Google Earth is a virtual globe, map and geographical information program that was originally called EarthViewer 3D, and was created by Keyhole, Inc, a company acquired by Google in 2004. It maps the Earth by the superimposition of images obtained from satellite imagery, aerial photography and GIS 3D globe. It was available under three different licenses, 2 currently: Google Earth, a free version with limited functionality; Google Earth Plus (discontinued), which included additional features; and Google Earth Pro ($399 per year), which is intended for commercial use.

How can I use Google Earth in Math Education?

Teach math concepts Project based learning Measurement Exploratory lessons Cross curricular lessons Space lessons (utilizing Google Moon, Mars, and Sky)

More specifically:

create interactive graphs

use spreadsheet data to chart coordinate positions with speed, date, and time

measure distance

use colour, symbols and images to present information and data

make and justify problem solving decisions

compute time/distance/rates

insert scale models of real buildings created in Google Sketchup

estimate area of irregular shapes

find volume of geometric solids

find surface area of geometric solids

use exchange rates to find currency amounts from around the world

write and solve proportions

intersecting lines and planes

explore fractals

explore network theory

create geometric patterns

classify and draw mazes and labyrinths

develop deductive and inductive reasoning

What about the Mathematical Processes?

It is clear that by using Google Earth in a math lesson you are integrating Technology into your teaching. Less obvious are ways that you can incorporate other mathematical processes into lessons with Google Earth. Both Problem Solving and Communication can be addressed with Project Based Learning lessons, as students will have to work together to solve a particular problem posed to them (for example, planning and simulating a search and rescue operation). Mental Math and Estimation is used when estimating the area of irregular shapes. By allowing different representations of information and data,Visualization and Connections can be addressed. Many aspects of Reasoning can also be incorporated into Google Earth lessons - proportional reasoning with currency exchange rates; spatial reasoning with 3D buildings and the integration of Google SketchUp; and deductive reasoning by inlaying political maps and having students colour them with 4 colours.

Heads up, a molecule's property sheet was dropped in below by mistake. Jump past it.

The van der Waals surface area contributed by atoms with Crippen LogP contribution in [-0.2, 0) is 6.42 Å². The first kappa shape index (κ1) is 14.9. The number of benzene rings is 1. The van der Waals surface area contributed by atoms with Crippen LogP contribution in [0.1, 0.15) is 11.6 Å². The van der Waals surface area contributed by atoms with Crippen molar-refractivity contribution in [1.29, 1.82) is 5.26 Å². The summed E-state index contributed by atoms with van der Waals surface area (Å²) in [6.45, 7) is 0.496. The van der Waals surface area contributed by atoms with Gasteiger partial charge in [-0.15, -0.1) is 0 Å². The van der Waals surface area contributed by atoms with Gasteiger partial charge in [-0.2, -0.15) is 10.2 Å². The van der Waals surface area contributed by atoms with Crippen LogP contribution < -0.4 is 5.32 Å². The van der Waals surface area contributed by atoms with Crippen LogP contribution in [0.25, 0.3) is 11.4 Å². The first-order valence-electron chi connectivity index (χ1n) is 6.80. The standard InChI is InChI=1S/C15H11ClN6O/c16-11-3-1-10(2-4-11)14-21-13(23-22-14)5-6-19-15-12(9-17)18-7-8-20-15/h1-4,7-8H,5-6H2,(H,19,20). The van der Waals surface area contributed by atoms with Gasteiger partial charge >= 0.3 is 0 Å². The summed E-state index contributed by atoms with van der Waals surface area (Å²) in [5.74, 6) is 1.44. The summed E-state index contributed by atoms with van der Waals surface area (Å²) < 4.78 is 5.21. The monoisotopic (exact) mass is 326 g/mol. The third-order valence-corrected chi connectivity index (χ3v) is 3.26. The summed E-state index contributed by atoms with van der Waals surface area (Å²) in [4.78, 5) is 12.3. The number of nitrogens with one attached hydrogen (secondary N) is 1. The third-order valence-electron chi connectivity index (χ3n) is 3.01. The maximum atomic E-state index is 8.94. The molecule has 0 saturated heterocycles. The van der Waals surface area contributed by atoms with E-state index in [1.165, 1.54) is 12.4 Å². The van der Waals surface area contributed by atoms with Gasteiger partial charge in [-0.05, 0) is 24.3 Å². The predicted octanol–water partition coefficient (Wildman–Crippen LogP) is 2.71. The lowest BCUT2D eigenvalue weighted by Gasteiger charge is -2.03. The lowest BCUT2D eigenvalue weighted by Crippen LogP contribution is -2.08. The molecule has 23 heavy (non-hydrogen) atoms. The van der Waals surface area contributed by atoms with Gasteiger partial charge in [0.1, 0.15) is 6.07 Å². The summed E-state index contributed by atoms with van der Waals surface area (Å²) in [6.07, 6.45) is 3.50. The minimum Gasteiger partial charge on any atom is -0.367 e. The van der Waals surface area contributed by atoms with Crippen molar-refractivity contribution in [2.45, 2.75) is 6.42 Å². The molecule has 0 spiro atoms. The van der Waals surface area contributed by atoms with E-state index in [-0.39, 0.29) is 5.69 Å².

How can Google Earth promote cross-curricular learning?

Google EarthWhat is it?Google Earthis a virtual globe, map and geographical information program that was originally called EarthViewer 3D, and was created by Keyhole, Inc, a company acquired by Google in 2004. It maps the Earth by the superimposition of images obtained from satellite imagery, aerial photography and GIS 3D globe. It was available under three different licenses, 2 currently: Google Earth, a free version with limited functionality; Google Earth Plus (discontinued), which included additional features; and Google Earth Pro ($399 per year), which is intended for commercial use.How can I use Google Earth in Math Education?Teach math concepts

Project based learning

Measurement

Exploratory lessons

Cross curricular lessons

Space lessons (utilizing Google Moon, Mars, and Sky)

More specifically:

It is clear that by using Google Earth in a math lesson you are integratingWhat about the Mathematical Processes?Technologyinto your teaching. Less obvious are ways that you can incorporate other mathematical processes into lessons with Google Earth. BothProblem SolvingandCommunicationcan be addressed with Project Based Learning lessons, as students will have to work together to solve a particular problem posed to them (for example, planning and simulating a search and rescue operation).Mental Math and Estimationis used when estimating the area of irregular shapes. By allowing different representations of information and data,VisualizationandConnectionscan be addressed. Many aspects ofReasoningcan also be incorporated into Google Earth lessons - proportional reasoning with currency exchange rates; spatial reasoning with 3D buildings and the integration of Google SketchUp; and deductive reasoning by inlaying political maps and having students colour them with 4 colours.How can Google Earth promote cross-curricular learning?EnglishGoogle Lit TripsUnderground to Canada

Five reasons to use Google Earth in your classThe bad and ugly using Google Earth in your classWhere can you get it?Google Earth

How can I get Google EarthProfree as an educator?Google Earth Pro

Where can I find more resources?Real World Math

Google Earth Lessons

Tutorial Video

Google Earth Help

Google Earth User Guide

Google Earth for Educators

How Google Earth Works

Adding Overlays in Google Earth

Google Earth Blog

Google Earth Wiki page by Jen Wagner

PDF FilesAdding Images to Google Earth

Create and send a KMZ